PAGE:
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C. D. Ezeonyejiaku
C. O. Okoye
J. N. Ezeonyejiaku
I. I. Offorbuike
E. I. Azaka


One of the most significant causes of health problems worldwide is heavy metal contamination of vegetables. Hence, the study aimed to evaluate the concentration of ten heavy metals in commonly consumed vegetables and determine the health implications of their consumption. The vegetables studied included waterleaf (Talinum triangulare), fluted pumpkin (Telferia occidentalis), and green (Amaranthus viridis) sold at a market in Anambra State. The concentrations of heavy metals, namely cobalt, copper, zinc, cadmium, lead, iron, manganese, chromium, nickel, and mercury, were analysed using atomic absorption spectrometer (AAS). The study compared the results with Codex food grade standards and assorted (sub) tropical vegetables. The results showed that the concentration of mercury, cadmium and lead monitored in the vegetables exceeded the permissible limits set by WHO/FAO standards. This indicates a potential public health threat, as high concentrations of these heavy metals can cause health problems. The study recommends continuous monitoring of trace element levels in vegetables sold to consumers, as sources of contamination can vary. The findings of this study are significant for policymakers, health experts, and the general public because it highlights the need for food safety measures and guidelines to prevent heavy metal contamination in vegetables and protect public health.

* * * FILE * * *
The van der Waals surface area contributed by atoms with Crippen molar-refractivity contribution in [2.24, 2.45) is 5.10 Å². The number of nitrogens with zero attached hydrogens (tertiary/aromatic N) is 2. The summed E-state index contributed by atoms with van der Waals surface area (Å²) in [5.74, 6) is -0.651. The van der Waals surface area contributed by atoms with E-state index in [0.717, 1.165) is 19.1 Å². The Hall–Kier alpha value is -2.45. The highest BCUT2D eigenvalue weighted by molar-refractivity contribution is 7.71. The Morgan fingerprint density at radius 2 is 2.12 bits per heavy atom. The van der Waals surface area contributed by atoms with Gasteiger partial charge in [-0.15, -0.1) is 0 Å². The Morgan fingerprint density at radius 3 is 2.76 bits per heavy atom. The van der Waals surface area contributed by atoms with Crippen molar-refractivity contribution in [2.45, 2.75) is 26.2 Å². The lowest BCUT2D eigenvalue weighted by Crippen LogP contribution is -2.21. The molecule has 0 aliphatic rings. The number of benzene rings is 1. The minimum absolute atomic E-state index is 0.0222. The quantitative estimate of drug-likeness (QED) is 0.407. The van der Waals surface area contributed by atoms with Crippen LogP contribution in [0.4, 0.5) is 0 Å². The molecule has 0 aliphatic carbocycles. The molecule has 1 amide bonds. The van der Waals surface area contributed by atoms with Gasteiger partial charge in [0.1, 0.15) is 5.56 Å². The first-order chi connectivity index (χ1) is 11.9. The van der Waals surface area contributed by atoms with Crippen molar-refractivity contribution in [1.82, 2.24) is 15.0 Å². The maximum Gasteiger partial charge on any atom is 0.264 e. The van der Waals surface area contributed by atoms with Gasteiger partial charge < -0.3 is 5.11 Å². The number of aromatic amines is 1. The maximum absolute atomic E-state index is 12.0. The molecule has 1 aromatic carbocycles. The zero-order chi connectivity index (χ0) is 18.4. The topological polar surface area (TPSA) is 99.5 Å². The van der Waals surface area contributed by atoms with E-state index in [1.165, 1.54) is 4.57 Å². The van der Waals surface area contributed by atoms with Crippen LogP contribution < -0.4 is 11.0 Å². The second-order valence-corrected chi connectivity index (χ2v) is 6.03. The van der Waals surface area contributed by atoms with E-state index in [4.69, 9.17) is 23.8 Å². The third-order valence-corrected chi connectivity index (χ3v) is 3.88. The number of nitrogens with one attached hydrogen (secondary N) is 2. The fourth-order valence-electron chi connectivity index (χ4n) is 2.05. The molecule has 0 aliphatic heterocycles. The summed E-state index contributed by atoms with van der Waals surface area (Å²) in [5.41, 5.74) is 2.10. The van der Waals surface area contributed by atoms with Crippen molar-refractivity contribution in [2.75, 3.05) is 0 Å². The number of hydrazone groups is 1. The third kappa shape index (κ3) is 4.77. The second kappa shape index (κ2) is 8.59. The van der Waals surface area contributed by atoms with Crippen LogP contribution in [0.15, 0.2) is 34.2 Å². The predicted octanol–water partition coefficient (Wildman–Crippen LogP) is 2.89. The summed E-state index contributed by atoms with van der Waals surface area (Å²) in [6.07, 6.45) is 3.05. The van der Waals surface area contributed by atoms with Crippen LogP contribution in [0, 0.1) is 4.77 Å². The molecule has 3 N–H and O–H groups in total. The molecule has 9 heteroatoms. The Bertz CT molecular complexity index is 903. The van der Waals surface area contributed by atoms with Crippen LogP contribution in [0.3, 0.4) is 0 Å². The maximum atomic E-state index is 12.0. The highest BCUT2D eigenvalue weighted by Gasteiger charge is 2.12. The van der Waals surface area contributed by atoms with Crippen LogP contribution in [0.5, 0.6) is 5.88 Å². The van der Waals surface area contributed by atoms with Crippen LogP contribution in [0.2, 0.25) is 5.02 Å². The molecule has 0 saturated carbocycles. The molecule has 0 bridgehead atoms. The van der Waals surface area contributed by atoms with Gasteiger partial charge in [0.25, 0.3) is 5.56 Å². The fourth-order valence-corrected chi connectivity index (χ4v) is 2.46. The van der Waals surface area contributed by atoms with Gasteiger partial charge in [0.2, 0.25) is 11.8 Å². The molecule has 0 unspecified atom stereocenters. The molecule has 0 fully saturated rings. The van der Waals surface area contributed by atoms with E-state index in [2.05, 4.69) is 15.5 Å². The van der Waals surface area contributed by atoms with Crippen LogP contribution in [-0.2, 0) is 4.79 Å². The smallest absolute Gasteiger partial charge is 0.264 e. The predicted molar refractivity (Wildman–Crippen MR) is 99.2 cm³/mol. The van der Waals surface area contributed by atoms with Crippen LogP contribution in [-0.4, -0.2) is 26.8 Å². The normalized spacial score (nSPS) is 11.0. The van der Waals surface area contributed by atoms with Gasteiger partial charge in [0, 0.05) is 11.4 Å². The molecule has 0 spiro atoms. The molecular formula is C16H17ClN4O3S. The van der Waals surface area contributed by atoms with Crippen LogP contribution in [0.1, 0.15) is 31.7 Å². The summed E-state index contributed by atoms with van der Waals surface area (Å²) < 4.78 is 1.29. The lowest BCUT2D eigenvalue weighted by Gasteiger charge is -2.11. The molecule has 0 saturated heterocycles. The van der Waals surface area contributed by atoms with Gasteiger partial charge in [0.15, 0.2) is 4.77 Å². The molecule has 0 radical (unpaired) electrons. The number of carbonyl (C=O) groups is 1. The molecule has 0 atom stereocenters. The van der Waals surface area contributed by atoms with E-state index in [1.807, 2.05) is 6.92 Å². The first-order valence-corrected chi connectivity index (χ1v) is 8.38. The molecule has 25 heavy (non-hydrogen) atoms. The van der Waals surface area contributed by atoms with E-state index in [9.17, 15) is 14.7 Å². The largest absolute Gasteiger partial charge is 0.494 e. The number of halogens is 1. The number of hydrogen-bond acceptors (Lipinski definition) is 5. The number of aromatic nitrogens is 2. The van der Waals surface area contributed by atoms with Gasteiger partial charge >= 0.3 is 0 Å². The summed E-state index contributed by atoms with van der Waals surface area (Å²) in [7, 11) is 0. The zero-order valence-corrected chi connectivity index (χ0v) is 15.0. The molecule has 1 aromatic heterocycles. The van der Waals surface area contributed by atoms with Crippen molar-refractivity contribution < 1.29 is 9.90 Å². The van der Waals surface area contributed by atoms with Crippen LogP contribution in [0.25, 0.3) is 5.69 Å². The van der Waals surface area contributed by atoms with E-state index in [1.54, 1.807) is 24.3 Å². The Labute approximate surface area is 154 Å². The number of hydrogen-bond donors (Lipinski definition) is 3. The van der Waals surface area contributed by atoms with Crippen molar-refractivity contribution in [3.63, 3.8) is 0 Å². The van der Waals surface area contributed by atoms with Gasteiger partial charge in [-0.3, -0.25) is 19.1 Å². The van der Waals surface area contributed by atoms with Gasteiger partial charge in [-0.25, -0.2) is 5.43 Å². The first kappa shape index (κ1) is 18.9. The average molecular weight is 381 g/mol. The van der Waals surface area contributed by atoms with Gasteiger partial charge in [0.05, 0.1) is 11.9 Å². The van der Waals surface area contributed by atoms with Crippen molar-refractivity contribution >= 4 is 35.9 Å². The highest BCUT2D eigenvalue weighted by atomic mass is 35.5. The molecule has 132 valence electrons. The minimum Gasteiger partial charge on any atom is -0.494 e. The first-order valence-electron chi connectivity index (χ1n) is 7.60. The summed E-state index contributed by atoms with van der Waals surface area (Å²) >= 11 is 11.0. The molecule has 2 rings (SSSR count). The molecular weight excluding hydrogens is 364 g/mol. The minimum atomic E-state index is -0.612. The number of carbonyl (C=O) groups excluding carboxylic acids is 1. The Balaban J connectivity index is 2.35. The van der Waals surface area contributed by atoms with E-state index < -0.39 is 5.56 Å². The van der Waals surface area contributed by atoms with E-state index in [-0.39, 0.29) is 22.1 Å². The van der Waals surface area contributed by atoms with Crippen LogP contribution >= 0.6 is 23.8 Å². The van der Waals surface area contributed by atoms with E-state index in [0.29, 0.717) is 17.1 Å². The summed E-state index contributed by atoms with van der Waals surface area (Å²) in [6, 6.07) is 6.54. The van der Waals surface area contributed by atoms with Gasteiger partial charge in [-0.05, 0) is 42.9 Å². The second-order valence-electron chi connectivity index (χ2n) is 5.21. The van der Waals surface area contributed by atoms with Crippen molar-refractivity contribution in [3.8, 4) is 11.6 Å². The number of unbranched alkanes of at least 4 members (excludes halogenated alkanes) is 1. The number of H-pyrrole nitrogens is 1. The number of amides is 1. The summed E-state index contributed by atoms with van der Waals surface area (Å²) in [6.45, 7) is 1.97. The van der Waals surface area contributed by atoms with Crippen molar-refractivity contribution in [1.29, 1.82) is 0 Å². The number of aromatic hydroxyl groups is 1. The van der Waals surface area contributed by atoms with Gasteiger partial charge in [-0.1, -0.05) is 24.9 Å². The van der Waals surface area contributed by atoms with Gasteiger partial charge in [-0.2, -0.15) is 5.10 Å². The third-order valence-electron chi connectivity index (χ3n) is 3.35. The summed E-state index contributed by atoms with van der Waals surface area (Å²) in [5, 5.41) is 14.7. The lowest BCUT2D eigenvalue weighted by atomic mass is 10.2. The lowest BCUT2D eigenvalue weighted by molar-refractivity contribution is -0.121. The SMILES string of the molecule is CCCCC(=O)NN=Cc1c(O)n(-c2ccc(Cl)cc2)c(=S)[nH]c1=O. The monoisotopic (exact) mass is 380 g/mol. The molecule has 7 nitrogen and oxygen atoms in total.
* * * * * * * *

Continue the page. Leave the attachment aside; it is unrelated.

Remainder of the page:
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How to Cite
Ezeonyejiaku , C. D., Okoye, C. O., Ezeonyejiaku, J. N., Offorbuike, I. I., & Azaka, E. I. (2023). CHEMICAL CONTAMINATION OF FOOD: BIOACCUMULATION AND POTENTIAL CONSUMER EXPOSURE TO METAL RESIDUES IN VEGETABLES. The Bioscientist Journal, 11(2), 152-166. Retrieved from
Author Biographies

C. D. Ezeonyejiaku



C. O. Okoye



J. N. Ezeonyejiaku



I. I. Offorbuike



E. I. Azaka




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